A2 GENDER - COGNITIVE EXPLANATIONS; KOHLBERG'S STAGE THEORY AND GENDER SCHEMA THEORY Flashcards Preview

AQA A LEVEL PSYCHOLOGY - A2 GENDER > A2 GENDER - COGNITIVE EXPLANATIONS; KOHLBERG'S STAGE THEORY AND GENDER SCHEMA THEORY > Flashcards

Flashcards in A2 GENDER - COGNITIVE EXPLANATIONS; KOHLBERG'S STAGE THEORY AND GENDER SCHEMA THEORY Deck (6)
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1

Describe stage 1 of Kohlberg's theory

Gender identity (labelling) (2-3 yrs old): child begins to understand that there's male and female and can begin to apply labels to other people, but doesn't understand that their own sex and other's sex stay the same across time and situations, e.g. a little boy might say "when I grow up I'm going to be a mummy"

2

Describe stage 2 of Kohlberg's theory

Gender stability (3-4 yrs): child understands that their own sex remains constant over time but still doesn't understand that other people's will stay the same too. Also doesn't understand that others' gender remains constant across situations, e.g. if a child sees someone building something and then cooking, they'll think they've swapped genders from male to female. Understanding of gender based on physical characteristics e.g. long hair, so if they see a man with long hair they may become confused and assume he's a woman.

3

Describe stage 3 of Kohlberg's theory

Gender constancy (about 6 yrs old): child no longer fooled by external appearances and recognise that gender remains constant for everybody across time and situation; final stage of gender understanding. ONLY NOW CAN CHILDREN SEEK GENDER ROLE MODELS (according to Kohlberg), and understanding of gender is linked to *cognitive maturation*

4

Evaluate Kohlberg's stage theory

(+) Slaby and Frey (1975) showed kids a split-screen images of males and females performing the same tasks; younger kids spent equal amounts of time looking at each because they were confused, older children (in gender constancy) spent the majority of the time looking at the model who was the same sex as them; seeking gender role models in constancy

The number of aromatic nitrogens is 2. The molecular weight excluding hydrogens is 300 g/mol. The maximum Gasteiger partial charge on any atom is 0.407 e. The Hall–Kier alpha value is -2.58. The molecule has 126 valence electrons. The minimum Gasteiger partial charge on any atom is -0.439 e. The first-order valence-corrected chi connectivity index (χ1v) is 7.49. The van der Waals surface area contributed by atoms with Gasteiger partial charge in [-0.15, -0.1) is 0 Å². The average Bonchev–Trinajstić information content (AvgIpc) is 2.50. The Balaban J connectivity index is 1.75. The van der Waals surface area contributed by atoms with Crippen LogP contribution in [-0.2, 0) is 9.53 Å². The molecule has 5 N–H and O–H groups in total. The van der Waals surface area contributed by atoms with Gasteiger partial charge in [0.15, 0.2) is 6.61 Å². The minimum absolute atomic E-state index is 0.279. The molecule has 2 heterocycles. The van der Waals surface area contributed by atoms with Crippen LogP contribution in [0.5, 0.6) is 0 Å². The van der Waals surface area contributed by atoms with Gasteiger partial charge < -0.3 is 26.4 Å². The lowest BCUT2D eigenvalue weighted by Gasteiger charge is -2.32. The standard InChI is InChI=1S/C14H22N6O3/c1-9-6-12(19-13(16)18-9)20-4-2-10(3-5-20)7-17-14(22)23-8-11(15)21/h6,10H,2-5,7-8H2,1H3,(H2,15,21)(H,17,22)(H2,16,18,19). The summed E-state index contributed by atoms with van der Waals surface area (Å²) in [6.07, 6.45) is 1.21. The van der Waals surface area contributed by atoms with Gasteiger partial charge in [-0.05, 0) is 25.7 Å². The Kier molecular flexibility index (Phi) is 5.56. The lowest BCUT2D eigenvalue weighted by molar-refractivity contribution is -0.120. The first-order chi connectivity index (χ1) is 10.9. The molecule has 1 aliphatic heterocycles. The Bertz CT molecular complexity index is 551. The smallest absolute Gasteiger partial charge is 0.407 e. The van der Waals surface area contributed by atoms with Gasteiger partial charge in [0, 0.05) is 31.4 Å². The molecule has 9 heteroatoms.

(-) Bussey and Bandura (1992) found 4 yr olds reported "feeling good" about playing w/ gender appropriate toys and "feeling bad" about playing w/ gender inappropriate toys, i.e. seeking gender role models and gender appropriate behaviour, which should happen until later according to K; therefore gender dev happens much earlier than K said
(-) K interviewed kids to dev evidence for his theory, but this isn't appropriate because kids often misunderstand the q's, want to please the researcher or may sometimes lack the vocab to properly express their understanding
(-) No cross-cultural research so can't say that K's theory is true for everyone.

5

Describe gender schema theory

- Put forward by Martin and Halverson, agrees w/ K that kids dev gender labelling/identity at 2-3 yrs old, but says that kids DON'T need to reach constancy before they seek gender appropriate role models.

- At 2-3 yrs old kids dev a basic set of schemas that are in two groups; male and female, and then decide which group they fit into (their in-group). They then reject the other group (out-group).

- Kids seek info on their in-group from the other members of the group (role models) whilst forgetting their out-group info. In-group identity strengthens the child's self-esteem.

- By age 6 ish, the child has a very fixed idea about what their gender identity is, and by about 8 they've developed elaborate schemas for both genders

- Order tends to be appearance, objects and activities

6

Evaluate gender schema theory

(+) Bussey and Bandura (1992) found 4 yr olds reported "feeling good" about playing w/ gender appropriate toys and "feeling bad" about playing w/ gender inappropriate toys, i.e. seeking gender role models and gender appropriate behaviour, which should happen until later according to K; therefore gender dev happens much earlier than K said
(-) Slaby and Frey (1975) showed kids a split-screen images of males and females performing the same tasks; younger kids spent equal amounts of time looking at each because they were confused, older children (in gender constancy) spent the majority of the time looking at the model who was the same sex as them; seeking gender role models in constancy
(+) Cambell (2004) studied 56 kids when they were 2.3 yrs old and then again at 3.3 yrs old. Asked to pick out things from a picture: (1) boy or girl in he picture, (2) the boy/girl toy and (3) the boy/girl activity. Correctly answered... @2.3 yrs: (1) 53%, (2) 20%, (3) 0%
@3.3 yrs: (1) 94%, (2) 51%, (3) 17%; results refute K's ideas and support GST
(-) Probably over-emphasises role of individual in gender dev and ignores social factors that explain WHY gender schemas dev as they do.